“I remained in the game in the sense that I’m a boxing coach, and every now and then, I’d put my headgear on and play with them and frustrate them in the backyards of our apartment buildings,” she said. “I’d line them all up, do the ‘smell my glove’ trick and frustrate the s**t out of them. (Laughs) And I’d realize, you still got it, Heat. But beyond the love of boxing, there’s the want and that push that brings you over the hump of training. Working a nine to ten-hour day and still getting up at 5 o’clock to train. We’re there at 5am for sparring, I’m running at 5:45 when it’s still dark out, just so I can have my full day of training and a full day of work. That’s the heart, that’s the love. Do I love it that much? That’s what I’m hoping this fight will tell me.”
This fight, against Montreal’s Camara, isn’t an easy one, but taking easy fights has never been Hardy’s thing, even after a year and a half away from the sport. It’s why people still care and why they’re going to tune in whenever she’s on the card. And who knows, maybe this move to 135 is the start of something that may lead to a long-awaited fight with undisputed lightweight champion Katie Taylor becoming a reality.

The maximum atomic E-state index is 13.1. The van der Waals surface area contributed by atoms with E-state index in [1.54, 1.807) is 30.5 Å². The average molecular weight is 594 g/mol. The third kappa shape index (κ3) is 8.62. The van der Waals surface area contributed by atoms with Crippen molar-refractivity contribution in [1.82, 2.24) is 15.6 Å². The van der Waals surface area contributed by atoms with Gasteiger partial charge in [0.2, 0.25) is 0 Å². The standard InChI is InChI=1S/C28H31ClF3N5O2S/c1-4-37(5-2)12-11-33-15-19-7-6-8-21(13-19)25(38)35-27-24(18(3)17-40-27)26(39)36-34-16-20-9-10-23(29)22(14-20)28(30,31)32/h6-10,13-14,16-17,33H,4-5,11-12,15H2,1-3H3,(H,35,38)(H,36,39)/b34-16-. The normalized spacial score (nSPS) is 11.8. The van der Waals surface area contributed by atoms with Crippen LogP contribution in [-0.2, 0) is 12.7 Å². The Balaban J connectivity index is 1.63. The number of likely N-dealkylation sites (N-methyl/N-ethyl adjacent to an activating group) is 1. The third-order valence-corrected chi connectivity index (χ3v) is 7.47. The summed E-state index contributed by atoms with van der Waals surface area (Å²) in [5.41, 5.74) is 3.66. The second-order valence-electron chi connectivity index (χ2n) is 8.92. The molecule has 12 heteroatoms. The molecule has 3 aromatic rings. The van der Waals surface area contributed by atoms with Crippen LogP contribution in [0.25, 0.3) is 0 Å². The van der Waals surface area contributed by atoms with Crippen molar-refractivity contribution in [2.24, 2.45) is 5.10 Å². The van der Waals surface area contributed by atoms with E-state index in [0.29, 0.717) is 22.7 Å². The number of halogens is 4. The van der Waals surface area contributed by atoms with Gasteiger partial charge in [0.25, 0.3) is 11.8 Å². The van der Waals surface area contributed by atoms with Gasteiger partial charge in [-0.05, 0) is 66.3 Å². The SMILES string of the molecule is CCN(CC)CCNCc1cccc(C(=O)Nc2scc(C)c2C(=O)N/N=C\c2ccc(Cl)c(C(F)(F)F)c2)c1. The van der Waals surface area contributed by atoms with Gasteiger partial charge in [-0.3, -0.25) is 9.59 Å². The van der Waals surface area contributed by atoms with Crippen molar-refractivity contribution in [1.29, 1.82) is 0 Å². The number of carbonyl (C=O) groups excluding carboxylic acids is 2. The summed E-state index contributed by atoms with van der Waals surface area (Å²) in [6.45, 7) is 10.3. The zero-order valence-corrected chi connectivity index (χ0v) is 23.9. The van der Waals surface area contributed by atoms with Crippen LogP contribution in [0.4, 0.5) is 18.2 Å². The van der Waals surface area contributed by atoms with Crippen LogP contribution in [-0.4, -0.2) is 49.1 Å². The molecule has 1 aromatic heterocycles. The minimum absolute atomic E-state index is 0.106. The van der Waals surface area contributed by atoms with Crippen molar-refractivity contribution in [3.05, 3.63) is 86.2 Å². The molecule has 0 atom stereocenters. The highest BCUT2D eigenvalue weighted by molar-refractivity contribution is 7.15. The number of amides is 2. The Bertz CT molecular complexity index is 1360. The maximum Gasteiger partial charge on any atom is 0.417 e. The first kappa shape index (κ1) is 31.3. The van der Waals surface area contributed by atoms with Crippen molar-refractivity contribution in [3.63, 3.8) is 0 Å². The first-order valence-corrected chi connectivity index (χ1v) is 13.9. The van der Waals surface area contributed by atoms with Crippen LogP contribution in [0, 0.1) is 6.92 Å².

“Of course, I still want that fight; anybody would want that fight, but Katie gets to decide,” said Hardy. “Katie gets to pick the biggest fighters, and I’m coming off a loss, so I’m not the one saying, ‘I deserve this fight,’ because I kinda lost my standing and position. I can play the Brooklyn-Irish card and hope they call me for a fight out there (Laughs), but it’s not a good look for me to be saying, ‘I should fight Katie.’”
Maybe that’s the real appeal of Hardy. No nonsense, honest, and fittingly, as she makes her debut on FIGHT PASS, she’s the epitome of the UFC’s tagline, “As real as it gets.” That’s Heather Hardy, who is going to be honest with herself following the Camara fight when it comes to her fistic future.
“This isn’t really the kind of sport where you can go in without your heart, and that’s why I know that if I’m gonna step up against the big dogs with the titles, the six figures, the expectations, then I gotta really make sure that my heart and my body and my mind are into it,” she said. “That’s exactly what this test is for me. In the back of my head, I feel like, what if I already passed my prime and I’m one of those fighters that should have hung it up when they did? That’s what this fight is there to show me. Do I still have the dog in me?”
“I think yes. I don’t think the dog goes away.”